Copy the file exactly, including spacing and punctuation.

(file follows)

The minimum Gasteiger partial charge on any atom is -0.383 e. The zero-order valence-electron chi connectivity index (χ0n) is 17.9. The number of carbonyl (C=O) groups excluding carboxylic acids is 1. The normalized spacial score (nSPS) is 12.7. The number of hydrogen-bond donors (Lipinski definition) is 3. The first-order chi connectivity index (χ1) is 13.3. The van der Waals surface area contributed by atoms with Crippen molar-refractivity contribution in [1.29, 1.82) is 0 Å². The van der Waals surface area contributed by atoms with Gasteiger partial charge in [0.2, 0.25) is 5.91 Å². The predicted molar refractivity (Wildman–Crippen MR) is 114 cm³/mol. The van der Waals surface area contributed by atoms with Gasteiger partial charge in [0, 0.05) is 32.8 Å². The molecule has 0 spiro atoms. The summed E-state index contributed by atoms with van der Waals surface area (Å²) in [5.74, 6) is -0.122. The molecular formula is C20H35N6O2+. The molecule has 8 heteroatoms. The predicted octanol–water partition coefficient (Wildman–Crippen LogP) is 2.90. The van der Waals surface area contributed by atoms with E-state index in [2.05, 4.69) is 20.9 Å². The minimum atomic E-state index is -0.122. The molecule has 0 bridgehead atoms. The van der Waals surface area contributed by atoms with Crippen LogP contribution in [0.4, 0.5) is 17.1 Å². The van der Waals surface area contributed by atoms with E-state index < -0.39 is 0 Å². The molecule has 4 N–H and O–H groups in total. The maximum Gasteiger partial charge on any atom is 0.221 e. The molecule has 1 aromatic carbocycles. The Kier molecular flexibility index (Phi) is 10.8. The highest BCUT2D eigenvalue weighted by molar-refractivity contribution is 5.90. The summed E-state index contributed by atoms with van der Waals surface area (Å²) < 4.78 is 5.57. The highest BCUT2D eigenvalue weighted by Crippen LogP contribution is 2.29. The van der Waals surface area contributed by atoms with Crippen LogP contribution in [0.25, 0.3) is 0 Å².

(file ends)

The minimum Gasteiger partial charge on any atom is -0.383 e. The zero-order valence-electron chi connectivity index (χ0n) is 17.9. The number of carbonyl (C=O) groups excluding carboxylic acids is 1. The normalized spacial score (nSPS) is 12.7. The number of hydrogen-bond donors (Lipinski definition) is 3. The first-order chi connectivity index (χ1) is 13.3. The van der Waals surface area contributed by atoms with Crippen molar-refractivity contribution in [1.29, 1.82) is 0 Å². The van der Waals surface area contributed by atoms with Gasteiger partial charge in [0.2, 0.25) is 5.91 Å². The predicted molar refractivity (Wildman–Crippen MR) is 114 cm³/mol. The van der Waals surface area contributed by atoms with Gasteiger partial charge in [0, 0.05) is 32.8 Å². The molecule has 0 spiro atoms. The summed E-state index contributed by atoms with van der Waals surface area (Å²) in [5.74, 6) is -0.122. The molecular formula is C20H35N6O2+. The molecule has 8 heteroatoms. The predicted octanol–water partition coefficient (Wildman–Crippen LogP) is 2.90. The van der Waals surface area contributed by atoms with E-state index in [2.05, 4.69) is 20.9 Å². The minimum atomic E-state index is -0.122. The molecule has 0 bridgehead atoms. The van der Waals surface area contributed by atoms with Crippen LogP contribution in [0.4, 0.5) is 17.1 Å². The van der Waals surface area contributed by atoms with E-state index < -0.39 is 0 Å². The molecule has 4 N–H and O–H groups in total. The maximum Gasteiger partial charge on any atom is 0.221 e. The molecule has 1 aromatic carbocycles. The Kier molecular flexibility index (Phi) is 10.8. The highest BCUT2D eigenvalue weighted by molar-refractivity contribution is 5.90. The summed E-state index contributed by atoms with van der Waals surface area (Å²) < 4.78 is 5.57. The highest BCUT2D eigenvalue weighted by Crippen LogP contribution is 2.29. The van der Waals surface area contributed by atoms with Crippen LogP contribution in [0.25, 0.3) is 0 Å².